If winter sports cause concussion, floating may help
Winter sports are fun and fast. Skiing down fluffy mountain moguls, or skating on shiny and perfectly flat ice while making sharp turns and stopping on a dime is exciting. Sledding or tubing after a big snowfall is a great way to spend a cold winter day. But all too often, a sudden slip, fall or collision can abruptly end the fun.
January is traumatic brain injury awareness month. And it is for real. Several years ago, before the “discovery” that professional football players were routinely being concussed and not properly evaluated and managed, nobody really gave it a second thought. Strangely enough, as concussion and traumatic brain injury news has been more in the public eye, it seems more people are suffering them. Or maybe it has been there the whole time. It’s amazing how awareness can shape perception.
It happens in an instant. The jello-like brain slams against the skull with such incredible force. Sometimes the skull cracks as the head hits the ice, a tree or the pole sticking up at the bottom of the sledding hill. Sometimes it doesn't fracture, it just internally bleeds or inflames without external signs and symptoms. Often, the effects of a concussion are not apparent for weeks or months, after the broken arm, bruised ribs or headache goes away. This is where winter fun is no laughing matter.
When you endure a head injury, it always affects the brain. Period. Seeking medical counsel immediately upon injury is crucial. However, sometimes there is a delay in signs or symptoms. Concussion and traumatic brain injury is often associated with headaches, vision and hearing changes or sensitivities, nausea, sleep disturbance, inability to focus on tasks or concentrate. Concussion can also affect emotions and behavior and can lead to unexplained anxiety, fatigue, depression or memory issues.
In the spring, long after your concussion and when the birds are chirping and the flowers are blooming, its easy to forget to tell your doctor you smacked your head 3 months ago, when you are in the office seeking treatment for what may appear like something totally irrelevant.
Current literature indicates that there is an ill-defined consensus regarding treatment strategies related to concussion. As time passes, traumatic brain injury can become disguised and creatively intermingled with other behavioral, neurological and musculoskeletal dysfunction. This is why building a support team and an integrated medical approach to assist TBI recovery is crucial.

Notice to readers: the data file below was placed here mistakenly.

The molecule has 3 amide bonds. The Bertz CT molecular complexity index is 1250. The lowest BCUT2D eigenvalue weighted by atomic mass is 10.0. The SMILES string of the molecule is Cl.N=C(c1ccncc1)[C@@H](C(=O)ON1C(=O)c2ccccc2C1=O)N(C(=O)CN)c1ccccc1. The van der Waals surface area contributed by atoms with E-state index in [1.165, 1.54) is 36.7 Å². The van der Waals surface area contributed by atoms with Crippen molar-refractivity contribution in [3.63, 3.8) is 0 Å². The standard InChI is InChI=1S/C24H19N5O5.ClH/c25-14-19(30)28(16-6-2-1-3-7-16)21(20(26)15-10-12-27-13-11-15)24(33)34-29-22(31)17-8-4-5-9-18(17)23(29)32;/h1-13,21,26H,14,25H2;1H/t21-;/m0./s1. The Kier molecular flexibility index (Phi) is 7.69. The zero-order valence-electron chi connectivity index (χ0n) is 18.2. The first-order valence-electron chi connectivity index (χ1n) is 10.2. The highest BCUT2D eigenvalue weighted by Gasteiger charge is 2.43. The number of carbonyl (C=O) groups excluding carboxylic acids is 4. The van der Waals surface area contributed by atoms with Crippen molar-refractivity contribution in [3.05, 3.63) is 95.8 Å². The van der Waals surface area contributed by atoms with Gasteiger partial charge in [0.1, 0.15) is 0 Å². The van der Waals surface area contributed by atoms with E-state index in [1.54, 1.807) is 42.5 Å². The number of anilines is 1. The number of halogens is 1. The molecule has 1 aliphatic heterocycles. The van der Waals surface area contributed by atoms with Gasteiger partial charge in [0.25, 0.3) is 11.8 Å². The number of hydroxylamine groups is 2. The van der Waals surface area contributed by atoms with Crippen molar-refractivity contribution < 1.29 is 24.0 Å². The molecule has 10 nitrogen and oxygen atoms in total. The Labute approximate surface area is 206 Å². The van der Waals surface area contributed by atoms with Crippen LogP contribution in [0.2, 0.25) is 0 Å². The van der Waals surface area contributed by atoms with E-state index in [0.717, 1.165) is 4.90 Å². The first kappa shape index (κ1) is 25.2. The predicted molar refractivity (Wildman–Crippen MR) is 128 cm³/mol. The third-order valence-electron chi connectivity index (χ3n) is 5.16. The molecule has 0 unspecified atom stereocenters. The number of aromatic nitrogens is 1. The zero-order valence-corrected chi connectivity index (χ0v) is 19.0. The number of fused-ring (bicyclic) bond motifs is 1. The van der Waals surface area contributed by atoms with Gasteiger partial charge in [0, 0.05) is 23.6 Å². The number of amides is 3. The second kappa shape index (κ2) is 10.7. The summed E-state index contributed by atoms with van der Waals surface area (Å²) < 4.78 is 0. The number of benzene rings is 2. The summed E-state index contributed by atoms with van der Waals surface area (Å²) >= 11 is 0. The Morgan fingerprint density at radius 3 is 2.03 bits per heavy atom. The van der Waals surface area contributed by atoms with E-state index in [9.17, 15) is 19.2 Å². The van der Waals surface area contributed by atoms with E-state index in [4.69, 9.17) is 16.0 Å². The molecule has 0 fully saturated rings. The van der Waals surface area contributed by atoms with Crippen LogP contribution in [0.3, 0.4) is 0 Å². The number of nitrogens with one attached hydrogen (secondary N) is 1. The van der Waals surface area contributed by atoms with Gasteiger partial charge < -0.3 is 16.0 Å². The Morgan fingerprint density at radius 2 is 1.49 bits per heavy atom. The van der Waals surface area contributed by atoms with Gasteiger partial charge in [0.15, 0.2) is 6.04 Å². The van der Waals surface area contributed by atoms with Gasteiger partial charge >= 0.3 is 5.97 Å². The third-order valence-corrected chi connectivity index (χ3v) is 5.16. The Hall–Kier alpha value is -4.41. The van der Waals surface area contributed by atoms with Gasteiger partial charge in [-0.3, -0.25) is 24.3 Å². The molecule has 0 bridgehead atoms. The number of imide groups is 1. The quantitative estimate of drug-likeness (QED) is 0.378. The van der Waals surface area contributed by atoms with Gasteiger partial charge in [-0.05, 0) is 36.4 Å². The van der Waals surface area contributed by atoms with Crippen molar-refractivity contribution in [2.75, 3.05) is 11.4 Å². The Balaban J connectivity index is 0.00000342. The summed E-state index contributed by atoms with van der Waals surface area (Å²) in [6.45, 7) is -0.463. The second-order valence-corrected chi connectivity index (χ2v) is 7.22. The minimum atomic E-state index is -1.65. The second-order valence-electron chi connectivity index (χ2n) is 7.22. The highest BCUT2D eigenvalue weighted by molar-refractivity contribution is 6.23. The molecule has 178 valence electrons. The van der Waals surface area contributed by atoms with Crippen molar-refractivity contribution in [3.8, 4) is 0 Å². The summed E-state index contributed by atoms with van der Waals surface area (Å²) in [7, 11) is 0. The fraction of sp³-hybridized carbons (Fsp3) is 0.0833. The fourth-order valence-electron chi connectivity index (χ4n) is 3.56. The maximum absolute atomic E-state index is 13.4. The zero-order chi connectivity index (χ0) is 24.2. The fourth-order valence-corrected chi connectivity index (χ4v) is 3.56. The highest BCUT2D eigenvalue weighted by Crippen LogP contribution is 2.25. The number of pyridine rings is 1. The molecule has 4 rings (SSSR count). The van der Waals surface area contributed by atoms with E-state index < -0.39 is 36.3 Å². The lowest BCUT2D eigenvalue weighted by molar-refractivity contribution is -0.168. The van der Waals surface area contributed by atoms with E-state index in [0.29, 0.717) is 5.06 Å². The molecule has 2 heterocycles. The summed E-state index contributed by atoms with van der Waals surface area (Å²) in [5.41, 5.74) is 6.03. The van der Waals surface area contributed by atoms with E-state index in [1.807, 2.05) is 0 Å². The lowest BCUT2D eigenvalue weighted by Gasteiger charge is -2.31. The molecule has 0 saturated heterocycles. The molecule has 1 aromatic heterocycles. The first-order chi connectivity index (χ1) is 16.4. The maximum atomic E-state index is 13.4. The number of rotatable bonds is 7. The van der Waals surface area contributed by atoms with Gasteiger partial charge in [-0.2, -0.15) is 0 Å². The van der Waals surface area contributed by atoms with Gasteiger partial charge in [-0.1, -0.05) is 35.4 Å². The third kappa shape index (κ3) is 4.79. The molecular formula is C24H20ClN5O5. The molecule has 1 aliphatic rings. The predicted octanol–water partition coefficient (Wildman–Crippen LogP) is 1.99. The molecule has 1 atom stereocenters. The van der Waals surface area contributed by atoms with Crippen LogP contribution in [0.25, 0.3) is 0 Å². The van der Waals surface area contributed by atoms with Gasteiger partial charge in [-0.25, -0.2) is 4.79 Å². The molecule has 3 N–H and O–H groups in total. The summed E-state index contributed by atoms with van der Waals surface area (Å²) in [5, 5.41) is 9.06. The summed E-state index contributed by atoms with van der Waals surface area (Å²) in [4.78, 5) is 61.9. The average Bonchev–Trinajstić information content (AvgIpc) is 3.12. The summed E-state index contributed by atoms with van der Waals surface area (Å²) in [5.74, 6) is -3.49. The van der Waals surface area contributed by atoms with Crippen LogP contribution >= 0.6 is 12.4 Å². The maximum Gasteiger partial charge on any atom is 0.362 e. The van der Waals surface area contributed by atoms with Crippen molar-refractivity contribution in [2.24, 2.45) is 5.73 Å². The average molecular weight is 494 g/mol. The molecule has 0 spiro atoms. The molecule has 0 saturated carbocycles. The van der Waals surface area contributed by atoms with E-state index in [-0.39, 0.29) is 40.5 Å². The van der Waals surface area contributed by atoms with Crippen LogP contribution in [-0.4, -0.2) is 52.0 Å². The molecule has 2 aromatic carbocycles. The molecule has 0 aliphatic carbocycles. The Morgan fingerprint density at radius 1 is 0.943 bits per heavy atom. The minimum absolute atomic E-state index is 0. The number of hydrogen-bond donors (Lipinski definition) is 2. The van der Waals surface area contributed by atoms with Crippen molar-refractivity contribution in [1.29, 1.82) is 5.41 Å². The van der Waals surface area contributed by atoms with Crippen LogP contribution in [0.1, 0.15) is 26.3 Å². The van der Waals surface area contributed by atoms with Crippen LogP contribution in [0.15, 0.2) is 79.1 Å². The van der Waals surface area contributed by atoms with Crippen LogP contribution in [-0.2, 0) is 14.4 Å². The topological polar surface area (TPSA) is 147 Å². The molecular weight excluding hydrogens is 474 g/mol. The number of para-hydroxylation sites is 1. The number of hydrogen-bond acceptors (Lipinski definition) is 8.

In addition to your general practitioner or a neurologist, those with TBI may find help and relief with different forms of bodywork or energy work such as massage, chiropractic, acupuncture, craniosacral, myofascial release, or reiki. Further, psychological counseling, dietary modification, yoga or various exercise training can help.
Floating or floatation therapy is emerging to be a valuable adjunct to any therapy being considered for TBI. Floatation therapy, otherwise known as R.E.S.T. or restricted environmental stimulus technique, involves a 5’ x 8’ fiberglass tank filled with 150-180 gallons of skin temperature water ( 93.5 degree) saturated with 1000 pounds of epsom salt, or magnesium sulfate salt. You effortlessly float face up, like a cork, for an hour in a private room. You have a choice of darkness and silence, or lights on and ambient music. Either way the effects of gravity are removed, which is a huge source of stimuli and mental distraction for the brain. It has been scientifically demonstrated that floatation affects regions of the brain that respond similarly to deep meditation, restfulness and anti-anxiety. There is further indication that the brain is very receptive to rest and repair during and after a float session. Existing and current case studies at The Float Zone in Richmond, VA are shedding light on the positive possibilities of recovery from concussion and TBI both by itself and in synergy with other therapies and considerations.
This January and throughout the year, if you or someone you know is suffering from the effects of concussion or TBI, please tell them to consider floatation therapy. Because floating is good for the brain.
For more information on floating and concussion, contact The Float Zone at 804-551-1413 or www.myfloatzone.com.